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Introduction: Dementia is tragic mind-wrecking disease, defined as a multifaceted decline in cognitive function severe enough to interfere with activities of daily life. Three individual cases are presented that presented with loss of memory and altered behaviour. Even though potentially reversible dementia accounts for a relatively small portion of the total cases of dementia, the three cases presented here demonstrate that accurate and timely diagnosis may greatly improve the condition of the patients, or even restore their normal intellectual function.
Case presentation: Patients 69 year old Malay male and 79 year old Chinese male were brought in to our hospital by their families with history of memory impairment and altered behaviour. The former was diagnosed as left frontoparietal meningioma with possible haemorrhage causing mass effect. The latter was diagnosed as subdural hematoma with midline shift. The former underwent craniotomy and excision of meningioma, and aspiration of an adjacent hemorrhagic cyst. The latter underwent burr-hole craniotomy with closed-system drainage. Following surgery both patients improved with Mini-Mental State Examination levels (MMSE) of 28/30 and 30/30 respectively and in their follow-up were doing well. Third patient, a 50-year-old Chinese lady, had symptoms of forgetfulness and altered behaviour for the past two years, was treated for depression and improved markedly with no more psychotic symptoms.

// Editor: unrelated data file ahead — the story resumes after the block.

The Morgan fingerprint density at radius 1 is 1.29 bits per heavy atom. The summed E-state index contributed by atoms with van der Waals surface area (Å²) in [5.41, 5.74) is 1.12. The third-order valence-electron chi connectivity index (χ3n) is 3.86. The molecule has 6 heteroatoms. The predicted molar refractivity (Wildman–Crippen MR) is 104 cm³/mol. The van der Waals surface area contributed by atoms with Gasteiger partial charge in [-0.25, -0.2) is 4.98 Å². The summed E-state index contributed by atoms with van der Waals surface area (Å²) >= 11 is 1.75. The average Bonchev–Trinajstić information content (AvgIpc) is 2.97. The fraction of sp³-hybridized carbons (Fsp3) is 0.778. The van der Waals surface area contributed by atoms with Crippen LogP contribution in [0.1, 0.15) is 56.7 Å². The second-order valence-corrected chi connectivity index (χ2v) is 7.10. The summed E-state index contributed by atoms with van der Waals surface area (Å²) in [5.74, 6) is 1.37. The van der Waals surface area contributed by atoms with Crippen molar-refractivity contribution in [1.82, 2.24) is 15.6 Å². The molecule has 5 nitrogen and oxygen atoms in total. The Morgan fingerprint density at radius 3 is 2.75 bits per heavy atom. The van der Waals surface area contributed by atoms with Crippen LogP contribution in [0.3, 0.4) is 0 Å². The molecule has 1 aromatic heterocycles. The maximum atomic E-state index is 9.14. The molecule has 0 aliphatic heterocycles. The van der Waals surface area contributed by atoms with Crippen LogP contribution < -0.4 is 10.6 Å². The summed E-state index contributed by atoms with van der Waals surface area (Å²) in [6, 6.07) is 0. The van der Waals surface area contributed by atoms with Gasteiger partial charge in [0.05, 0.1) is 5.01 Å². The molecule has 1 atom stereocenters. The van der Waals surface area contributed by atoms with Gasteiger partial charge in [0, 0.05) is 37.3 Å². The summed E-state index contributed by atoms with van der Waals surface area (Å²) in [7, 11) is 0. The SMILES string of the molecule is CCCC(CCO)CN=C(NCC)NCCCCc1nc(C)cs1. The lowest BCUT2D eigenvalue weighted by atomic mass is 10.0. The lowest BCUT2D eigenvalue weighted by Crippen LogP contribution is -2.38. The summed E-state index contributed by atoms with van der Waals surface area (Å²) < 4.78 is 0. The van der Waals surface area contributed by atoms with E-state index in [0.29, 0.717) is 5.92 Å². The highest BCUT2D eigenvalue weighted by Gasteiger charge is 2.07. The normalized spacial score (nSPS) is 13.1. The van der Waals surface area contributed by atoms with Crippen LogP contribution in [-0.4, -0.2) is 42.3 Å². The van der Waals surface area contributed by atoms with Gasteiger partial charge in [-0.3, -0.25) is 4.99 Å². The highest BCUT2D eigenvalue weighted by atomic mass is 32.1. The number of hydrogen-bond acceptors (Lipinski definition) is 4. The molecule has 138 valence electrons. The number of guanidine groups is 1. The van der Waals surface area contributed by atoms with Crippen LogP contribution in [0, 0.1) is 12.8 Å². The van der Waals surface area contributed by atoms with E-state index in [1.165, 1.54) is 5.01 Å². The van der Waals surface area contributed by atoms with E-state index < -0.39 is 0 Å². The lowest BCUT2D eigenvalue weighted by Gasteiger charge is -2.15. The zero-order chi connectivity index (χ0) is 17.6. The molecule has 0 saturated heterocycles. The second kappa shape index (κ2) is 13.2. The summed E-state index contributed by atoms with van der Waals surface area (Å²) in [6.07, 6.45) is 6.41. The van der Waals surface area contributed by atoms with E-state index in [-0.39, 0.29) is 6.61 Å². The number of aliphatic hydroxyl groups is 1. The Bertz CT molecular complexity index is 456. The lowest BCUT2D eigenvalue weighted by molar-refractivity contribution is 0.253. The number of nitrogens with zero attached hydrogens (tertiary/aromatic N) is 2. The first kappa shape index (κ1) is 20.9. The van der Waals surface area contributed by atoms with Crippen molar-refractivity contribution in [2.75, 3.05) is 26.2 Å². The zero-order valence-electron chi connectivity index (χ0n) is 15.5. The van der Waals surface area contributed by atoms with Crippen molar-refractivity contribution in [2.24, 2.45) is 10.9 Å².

Conclusion: Chronic subdural hematomas, meningiomas and depression are among the known reversible causes of dementia. Presenting symptoms can be subtle and clinical acumen dictates that all patients should be thoroughly investigated to rule out such possibilities.
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Author(s): R M Yousuf A R M Fauzi K T Wai M Amran SFU Akter M Ramli